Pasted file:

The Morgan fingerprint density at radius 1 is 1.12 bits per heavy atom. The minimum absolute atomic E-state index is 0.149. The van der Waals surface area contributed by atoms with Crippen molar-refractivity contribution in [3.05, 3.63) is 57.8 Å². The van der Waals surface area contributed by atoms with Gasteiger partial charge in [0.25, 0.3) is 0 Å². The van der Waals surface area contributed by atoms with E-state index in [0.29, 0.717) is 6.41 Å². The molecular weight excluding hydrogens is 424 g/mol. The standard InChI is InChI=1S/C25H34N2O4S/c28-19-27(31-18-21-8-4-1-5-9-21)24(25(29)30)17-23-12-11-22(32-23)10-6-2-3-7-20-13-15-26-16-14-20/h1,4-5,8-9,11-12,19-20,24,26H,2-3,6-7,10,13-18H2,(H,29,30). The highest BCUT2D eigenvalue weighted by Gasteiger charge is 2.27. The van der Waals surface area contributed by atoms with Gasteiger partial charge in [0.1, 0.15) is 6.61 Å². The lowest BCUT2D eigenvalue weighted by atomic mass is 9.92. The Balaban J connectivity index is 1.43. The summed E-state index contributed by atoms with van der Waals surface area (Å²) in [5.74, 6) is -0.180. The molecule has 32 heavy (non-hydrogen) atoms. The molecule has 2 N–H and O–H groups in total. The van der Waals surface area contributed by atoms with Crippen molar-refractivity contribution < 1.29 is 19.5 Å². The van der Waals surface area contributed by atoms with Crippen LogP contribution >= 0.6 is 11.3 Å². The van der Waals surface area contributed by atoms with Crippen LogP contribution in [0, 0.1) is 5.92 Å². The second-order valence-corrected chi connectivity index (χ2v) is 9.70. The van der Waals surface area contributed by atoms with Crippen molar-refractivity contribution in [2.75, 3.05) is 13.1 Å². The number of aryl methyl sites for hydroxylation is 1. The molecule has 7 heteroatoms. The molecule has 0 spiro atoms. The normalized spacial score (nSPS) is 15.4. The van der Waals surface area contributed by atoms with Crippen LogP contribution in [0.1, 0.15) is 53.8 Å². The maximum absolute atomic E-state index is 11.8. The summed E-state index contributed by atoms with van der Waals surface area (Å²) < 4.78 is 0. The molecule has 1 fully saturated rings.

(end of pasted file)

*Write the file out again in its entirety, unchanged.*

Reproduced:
The Morgan fingerprint density at radius 1 is 1.12 bits per heavy atom. The minimum absolute atomic E-state index is 0.149. The van der Waals surface area contributed by atoms with Crippen molar-refractivity contribution in [3.05, 3.63) is 57.8 Å². The van der Waals surface area contributed by atoms with Gasteiger partial charge in [0.25, 0.3) is 0 Å². The van der Waals surface area contributed by atoms with E-state index in [0.29, 0.717) is 6.41 Å². The molecular weight excluding hydrogens is 424 g/mol. The standard InChI is InChI=1S/C25H34N2O4S/c28-19-27(31-18-21-8-4-1-5-9-21)24(25(29)30)17-23-12-11-22(32-23)10-6-2-3-7-20-13-15-26-16-14-20/h1,4-5,8-9,11-12,19-20,24,26H,2-3,6-7,10,13-18H2,(H,29,30). The highest BCUT2D eigenvalue weighted by Gasteiger charge is 2.27. The van der Waals surface area contributed by atoms with Gasteiger partial charge in [0.1, 0.15) is 6.61 Å². The lowest BCUT2D eigenvalue weighted by atomic mass is 9.92. The Balaban J connectivity index is 1.43. The summed E-state index contributed by atoms with van der Waals surface area (Å²) in [5.74, 6) is -0.180. The molecule has 32 heavy (non-hydrogen) atoms. The molecule has 2 N–H and O–H groups in total. The van der Waals surface area contributed by atoms with Crippen molar-refractivity contribution < 1.29 is 19.5 Å². The van der Waals surface area contributed by atoms with Crippen LogP contribution >= 0.6 is 11.3 Å². The van der Waals surface area contributed by atoms with Crippen LogP contribution in [0, 0.1) is 5.92 Å². The second-order valence-corrected chi connectivity index (χ2v) is 9.70. The van der Waals surface area contributed by atoms with Crippen molar-refractivity contribution in [2.75, 3.05) is 13.1 Å². The number of aryl methyl sites for hydroxylation is 1. The molecule has 7 heteroatoms. The molecule has 0 spiro atoms. The normalized spacial score (nSPS) is 15.4. The van der Waals surface area contributed by atoms with Crippen LogP contribution in [0.1, 0.15) is 53.8 Å². The maximum absolute atomic E-state index is 11.8. The summed E-state index contributed by atoms with van der Waals surface area (Å²) < 4.78 is 0. The molecule has 1 fully saturated rings.